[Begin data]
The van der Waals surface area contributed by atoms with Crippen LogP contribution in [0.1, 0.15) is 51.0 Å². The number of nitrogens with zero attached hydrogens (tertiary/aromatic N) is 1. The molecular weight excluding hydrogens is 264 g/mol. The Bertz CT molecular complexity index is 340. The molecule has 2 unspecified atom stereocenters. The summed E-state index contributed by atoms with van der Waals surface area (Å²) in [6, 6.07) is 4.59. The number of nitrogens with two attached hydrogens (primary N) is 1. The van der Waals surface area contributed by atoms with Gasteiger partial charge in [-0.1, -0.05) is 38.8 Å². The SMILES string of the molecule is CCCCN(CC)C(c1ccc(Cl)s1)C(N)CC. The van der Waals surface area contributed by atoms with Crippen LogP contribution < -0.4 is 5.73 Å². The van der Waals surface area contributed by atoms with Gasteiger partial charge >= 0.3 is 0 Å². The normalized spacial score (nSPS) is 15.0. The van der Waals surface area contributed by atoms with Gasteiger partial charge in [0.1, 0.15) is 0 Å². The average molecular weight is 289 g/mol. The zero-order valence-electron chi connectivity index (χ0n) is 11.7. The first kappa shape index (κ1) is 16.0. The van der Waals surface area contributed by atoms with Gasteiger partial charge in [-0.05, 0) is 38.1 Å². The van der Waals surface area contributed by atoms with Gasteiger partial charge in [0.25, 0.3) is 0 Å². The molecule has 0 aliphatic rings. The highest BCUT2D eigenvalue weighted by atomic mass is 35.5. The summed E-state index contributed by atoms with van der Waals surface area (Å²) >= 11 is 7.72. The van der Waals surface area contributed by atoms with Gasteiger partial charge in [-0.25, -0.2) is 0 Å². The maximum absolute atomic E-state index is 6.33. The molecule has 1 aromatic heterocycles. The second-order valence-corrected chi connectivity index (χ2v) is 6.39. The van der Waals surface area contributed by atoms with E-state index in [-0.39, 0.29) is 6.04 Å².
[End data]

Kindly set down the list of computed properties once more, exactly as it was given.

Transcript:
The van der Waals surface area contributed by atoms with Crippen LogP contribution in [0.1, 0.15) is 51.0 Å². The number of nitrogens with zero attached hydrogens (tertiary/aromatic N) is 1. The molecular weight excluding hydrogens is 264 g/mol. The Bertz CT molecular complexity index is 340. The molecule has 2 unspecified atom stereocenters. The summed E-state index contributed by atoms with van der Waals surface area (Å²) in [6, 6.07) is 4.59. The number of nitrogens with two attached hydrogens (primary N) is 1. The van der Waals surface area contributed by atoms with Gasteiger partial charge in [-0.1, -0.05) is 38.8 Å². The SMILES string of the molecule is CCCCN(CC)C(c1ccc(Cl)s1)C(N)CC. The van der Waals surface area contributed by atoms with Crippen LogP contribution < -0.4 is 5.73 Å². The van der Waals surface area contributed by atoms with Gasteiger partial charge >= 0.3 is 0 Å². The normalized spacial score (nSPS) is 15.0. The van der Waals surface area contributed by atoms with Gasteiger partial charge in [0.1, 0.15) is 0 Å². The average molecular weight is 289 g/mol. The zero-order valence-electron chi connectivity index (χ0n) is 11.7. The first kappa shape index (κ1) is 16.0. The van der Waals surface area contributed by atoms with Gasteiger partial charge in [-0.05, 0) is 38.1 Å². The van der Waals surface area contributed by atoms with Gasteiger partial charge in [0.25, 0.3) is 0 Å². The molecule has 0 aliphatic rings. The highest BCUT2D eigenvalue weighted by atomic mass is 35.5. The summed E-state index contributed by atoms with van der Waals surface area (Å²) >= 11 is 7.72. The van der Waals surface area contributed by atoms with Gasteiger partial charge in [-0.25, -0.2) is 0 Å². The maximum absolute atomic E-state index is 6.33. The molecule has 1 aromatic heterocycles. The second-order valence-corrected chi connectivity index (χ2v) is 6.39. The van der Waals surface area contributed by atoms with E-state index in [-0.39, 0.29) is 6.04 Å².